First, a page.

Privacy has been a heated discussion for decades. Recently, legislation has been passed to provide greater protections for consumer data including GDPR, BDSG-New, and CCPA. The age-old question is: “If you aren’t doing anything wrong, why do you need privacy?” The answer isn’t so simple.
Ranging from the mental health impacts of not having privacy to determining what is “wrong” or who decides what is “wrong”, arguments have no bounds on the topic, hence a base-level provision for personal privacy. In acquiring Neutrino, Coinbase is gearing up to strip away privacy from their users, regardless of their intention of use: The people behind Neutrino previously founded one of the world’s first company’s to sell off-the-shelf hacking software to governmental security organizations.
Moreover, both governments and businesses have proven that they cannot responsibly handle the level of power derived from vast surveillance capabilities. Between several recent Facebook data harvesting fiascos, NSA whistleblower scandals like Edward Snowden’s case, and directives issued to violate pre-existing laws, the list of privacy violations and custodial failures goes on.
Coinbase has already seen substantial pressure from government entities to turn over user records, but at the time, they fought the request to a more reasonable level. It makes you wonder what their intentions are moving forward and how they will handle regulatory pressure the next time, especially since Neutrino is remaining a separate business.
Tools created and sold by Marco “NaGa” Valleri and his co-founder “ALoR” have been touted to be more effective at intel collection than the widely scandalous PRISM program. The Hacking Team also reportedly lied to numerous clients about anonymity and backdoor access to some of the systems they built.
To comply with regional KYC/AML requirements, Coinbase went through with the Neutrino acquisition for analyzing blockchain transactions. Neutrino boasts capabilities like cross-chain transaction analysis – a fancy way of saying “follow transactions between blockchain networks.”
But what else can Neutrino do? Why would Coinbase risk their reputation to acquire Neutrino?
XFlow brings multi-blockchain traceability to the table and pairs it with forensic software standard expectations like case management (for law enforcement) and KYC/AML verification for private businesses.
Now, I said that Neutrino Co-Founders NaGa and ALoR had a bit of a shady past—I meant it. Knowing that they were in Hacking Team doesn’t mean much alone. Their previous venture had a history of selling surveillance software to authoritarian governments such as Ethiopia and Sudan. How can Coinbase expect to integrate this type of technology without evaluating the risk of betraying their customer base, even inadvertently?
Perhaps the most disturbing thing about the duo behind Neutrino is their willingness to tell half-truths and act dishonestly in the face of adversity. When questioned about their systems, NaGa stated the following about their business model [with Hacking Team]:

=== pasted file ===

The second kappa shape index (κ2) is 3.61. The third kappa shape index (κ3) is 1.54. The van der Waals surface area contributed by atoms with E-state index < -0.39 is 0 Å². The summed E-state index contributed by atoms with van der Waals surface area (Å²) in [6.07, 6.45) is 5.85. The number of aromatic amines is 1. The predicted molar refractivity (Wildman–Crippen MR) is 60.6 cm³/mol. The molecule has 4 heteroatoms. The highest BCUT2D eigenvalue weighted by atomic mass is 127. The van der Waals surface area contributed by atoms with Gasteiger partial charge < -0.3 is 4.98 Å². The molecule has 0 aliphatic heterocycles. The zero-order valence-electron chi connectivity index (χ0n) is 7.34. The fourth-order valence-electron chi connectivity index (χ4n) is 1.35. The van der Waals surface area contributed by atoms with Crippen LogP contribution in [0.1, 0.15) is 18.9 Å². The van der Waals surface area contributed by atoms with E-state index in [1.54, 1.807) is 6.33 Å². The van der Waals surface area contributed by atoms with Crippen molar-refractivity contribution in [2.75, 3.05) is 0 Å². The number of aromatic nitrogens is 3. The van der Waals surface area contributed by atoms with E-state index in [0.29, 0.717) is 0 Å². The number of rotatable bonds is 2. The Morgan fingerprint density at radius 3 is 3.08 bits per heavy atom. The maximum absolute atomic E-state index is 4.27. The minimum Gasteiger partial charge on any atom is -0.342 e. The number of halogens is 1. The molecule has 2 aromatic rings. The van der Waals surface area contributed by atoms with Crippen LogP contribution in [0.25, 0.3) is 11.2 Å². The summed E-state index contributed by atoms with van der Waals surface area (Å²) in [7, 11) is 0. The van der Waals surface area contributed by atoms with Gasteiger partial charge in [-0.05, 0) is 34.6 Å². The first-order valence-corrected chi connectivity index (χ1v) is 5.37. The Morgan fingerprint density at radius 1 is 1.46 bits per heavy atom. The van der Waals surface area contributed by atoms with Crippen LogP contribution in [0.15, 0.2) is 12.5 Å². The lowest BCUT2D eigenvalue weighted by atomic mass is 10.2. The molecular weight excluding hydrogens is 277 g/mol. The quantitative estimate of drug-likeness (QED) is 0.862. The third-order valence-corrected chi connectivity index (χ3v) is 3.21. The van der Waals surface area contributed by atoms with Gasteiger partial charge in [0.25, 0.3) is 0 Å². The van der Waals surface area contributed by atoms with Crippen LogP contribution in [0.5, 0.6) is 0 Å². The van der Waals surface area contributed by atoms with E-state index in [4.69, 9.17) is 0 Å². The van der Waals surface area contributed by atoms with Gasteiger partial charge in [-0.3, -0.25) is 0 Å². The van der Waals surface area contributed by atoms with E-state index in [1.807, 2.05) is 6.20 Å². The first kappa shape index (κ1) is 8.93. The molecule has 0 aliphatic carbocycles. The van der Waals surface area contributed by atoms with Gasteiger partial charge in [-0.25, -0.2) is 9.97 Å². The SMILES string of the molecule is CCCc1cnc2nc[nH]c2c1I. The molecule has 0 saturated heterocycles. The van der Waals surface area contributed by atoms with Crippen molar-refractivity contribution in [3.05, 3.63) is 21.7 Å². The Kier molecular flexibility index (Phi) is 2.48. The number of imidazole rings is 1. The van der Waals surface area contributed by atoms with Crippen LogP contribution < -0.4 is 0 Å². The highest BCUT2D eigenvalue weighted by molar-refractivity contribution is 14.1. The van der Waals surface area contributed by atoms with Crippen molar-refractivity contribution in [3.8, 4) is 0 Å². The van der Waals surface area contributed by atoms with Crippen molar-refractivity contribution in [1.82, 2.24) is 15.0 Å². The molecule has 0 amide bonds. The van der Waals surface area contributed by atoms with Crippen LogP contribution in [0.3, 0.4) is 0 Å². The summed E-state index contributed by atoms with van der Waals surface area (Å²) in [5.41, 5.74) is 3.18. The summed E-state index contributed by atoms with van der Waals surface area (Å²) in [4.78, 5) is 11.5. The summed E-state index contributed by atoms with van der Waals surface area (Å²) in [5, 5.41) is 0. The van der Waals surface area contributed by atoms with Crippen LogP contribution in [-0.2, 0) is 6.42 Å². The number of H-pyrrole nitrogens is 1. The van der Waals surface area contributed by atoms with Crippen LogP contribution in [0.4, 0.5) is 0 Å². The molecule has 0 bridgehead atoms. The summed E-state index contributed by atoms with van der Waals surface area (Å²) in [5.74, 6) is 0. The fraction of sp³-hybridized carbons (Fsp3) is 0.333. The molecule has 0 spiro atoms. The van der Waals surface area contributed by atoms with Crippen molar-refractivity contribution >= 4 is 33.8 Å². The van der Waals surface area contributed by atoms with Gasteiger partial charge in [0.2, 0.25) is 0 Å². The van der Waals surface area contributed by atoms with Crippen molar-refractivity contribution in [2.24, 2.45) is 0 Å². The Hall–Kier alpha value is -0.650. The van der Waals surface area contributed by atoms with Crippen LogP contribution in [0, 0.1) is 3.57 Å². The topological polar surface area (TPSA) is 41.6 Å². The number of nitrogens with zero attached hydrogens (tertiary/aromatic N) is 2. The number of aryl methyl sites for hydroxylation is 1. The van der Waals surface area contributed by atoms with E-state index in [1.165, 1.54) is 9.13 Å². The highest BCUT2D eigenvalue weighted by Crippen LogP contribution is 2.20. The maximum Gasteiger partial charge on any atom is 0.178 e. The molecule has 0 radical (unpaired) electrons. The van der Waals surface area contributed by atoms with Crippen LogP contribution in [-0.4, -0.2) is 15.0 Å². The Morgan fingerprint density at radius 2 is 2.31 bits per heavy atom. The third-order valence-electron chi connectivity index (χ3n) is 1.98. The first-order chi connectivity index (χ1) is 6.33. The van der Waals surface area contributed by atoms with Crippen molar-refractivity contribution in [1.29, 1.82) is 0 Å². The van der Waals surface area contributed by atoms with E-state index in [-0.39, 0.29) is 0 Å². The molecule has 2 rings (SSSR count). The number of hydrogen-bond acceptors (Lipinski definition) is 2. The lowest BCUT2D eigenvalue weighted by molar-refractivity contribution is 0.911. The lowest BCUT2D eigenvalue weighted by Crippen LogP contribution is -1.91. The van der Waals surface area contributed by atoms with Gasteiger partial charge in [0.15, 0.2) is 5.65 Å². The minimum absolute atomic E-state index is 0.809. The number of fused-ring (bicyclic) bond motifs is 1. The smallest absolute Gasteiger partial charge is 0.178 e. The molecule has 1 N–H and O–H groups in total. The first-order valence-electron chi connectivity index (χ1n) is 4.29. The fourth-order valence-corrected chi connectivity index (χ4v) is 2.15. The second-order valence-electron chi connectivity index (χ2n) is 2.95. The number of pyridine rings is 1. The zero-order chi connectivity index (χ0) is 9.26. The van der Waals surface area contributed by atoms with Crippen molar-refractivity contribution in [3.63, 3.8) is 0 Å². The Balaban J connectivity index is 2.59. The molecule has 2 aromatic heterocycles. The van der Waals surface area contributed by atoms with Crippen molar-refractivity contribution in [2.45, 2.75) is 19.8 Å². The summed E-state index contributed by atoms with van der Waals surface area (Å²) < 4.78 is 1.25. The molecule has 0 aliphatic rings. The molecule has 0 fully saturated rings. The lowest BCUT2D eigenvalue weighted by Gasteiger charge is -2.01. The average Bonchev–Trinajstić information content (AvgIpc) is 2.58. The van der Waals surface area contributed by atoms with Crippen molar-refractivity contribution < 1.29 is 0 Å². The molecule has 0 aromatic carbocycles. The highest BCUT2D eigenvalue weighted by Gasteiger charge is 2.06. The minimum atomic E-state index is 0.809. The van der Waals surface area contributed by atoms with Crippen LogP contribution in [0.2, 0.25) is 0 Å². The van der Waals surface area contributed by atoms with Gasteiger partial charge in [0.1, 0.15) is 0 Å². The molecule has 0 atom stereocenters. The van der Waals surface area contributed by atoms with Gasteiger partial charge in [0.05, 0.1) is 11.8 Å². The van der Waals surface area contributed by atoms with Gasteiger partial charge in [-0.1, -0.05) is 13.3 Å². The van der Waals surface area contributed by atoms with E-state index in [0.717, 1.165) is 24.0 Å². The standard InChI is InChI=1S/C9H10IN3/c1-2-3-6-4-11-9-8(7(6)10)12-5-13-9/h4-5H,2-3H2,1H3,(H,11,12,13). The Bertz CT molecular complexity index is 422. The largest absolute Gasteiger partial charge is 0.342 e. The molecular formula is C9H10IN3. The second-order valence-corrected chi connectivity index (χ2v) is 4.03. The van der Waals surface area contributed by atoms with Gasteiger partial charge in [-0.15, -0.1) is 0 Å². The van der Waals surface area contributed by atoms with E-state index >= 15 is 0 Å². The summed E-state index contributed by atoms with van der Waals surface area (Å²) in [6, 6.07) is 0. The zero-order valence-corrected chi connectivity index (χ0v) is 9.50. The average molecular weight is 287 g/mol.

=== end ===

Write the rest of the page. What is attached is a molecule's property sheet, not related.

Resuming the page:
“Our system works under the principle of ‘customer isolation.'”
The team had watermarked all of the intel capture servers–which directly contradicts the above statement. The team could readily identify the client and their information. They even held a killswitch, much like the BitMain AntBleed exploit. Do you really trust your privacy in the coming economy to individuals who will implement standard operating procedures like this?
For some crypto enthusiasts, the answer is a clear “no.”
Privacy is a necessary component of human sanity. Even interactions with our most trusted confidants online can be different due to the possibility of being monitored. The next generation, who will experience many everyday social struggles and interactions mostly if not solely online will show us how reduced privacy affects humans.
In order to maintain a base-level of privacy, governments are enacting more stringent privacy protections. Nine states have put forth CCPA-esque bills for consumer privacy protection over the last two months.
Knowing that Neutrino co-founders have a checkered past, Coinbase has already seen the effects of regulatory scrutiny, and Neutrino will retain their status as a mostly independent business, Why would Coinbase buy them? They stand poised to add to the scrutiny they will attract and risk betraying their customers—having the capability to reach into private transactions, regardless of transactional intent is what Coinbase may well have purchased.
Indeed, privacy could likely be majoritively bred out of humans as a species, but should it? Even in Orwellian scenarios, citizens still retain minimal amounts of privacy. I’m curious to see the impacts of distrust on Facebook users with their latest product launch.
This acquisition seems like a good move in terms of crypto adoption, but, if not managed correctly, it could have wide-reaching effects on the development of future projects. Character flaws can be controlled, but if they aren’t, people tend to fall back into what they know best and what is most natural. Don’t be that guy, Coinbase: You’ve already positioned yourself to betray the decentralized spirit of cryptocurrency.
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Last modified (UTC): February 28, 2019 22:40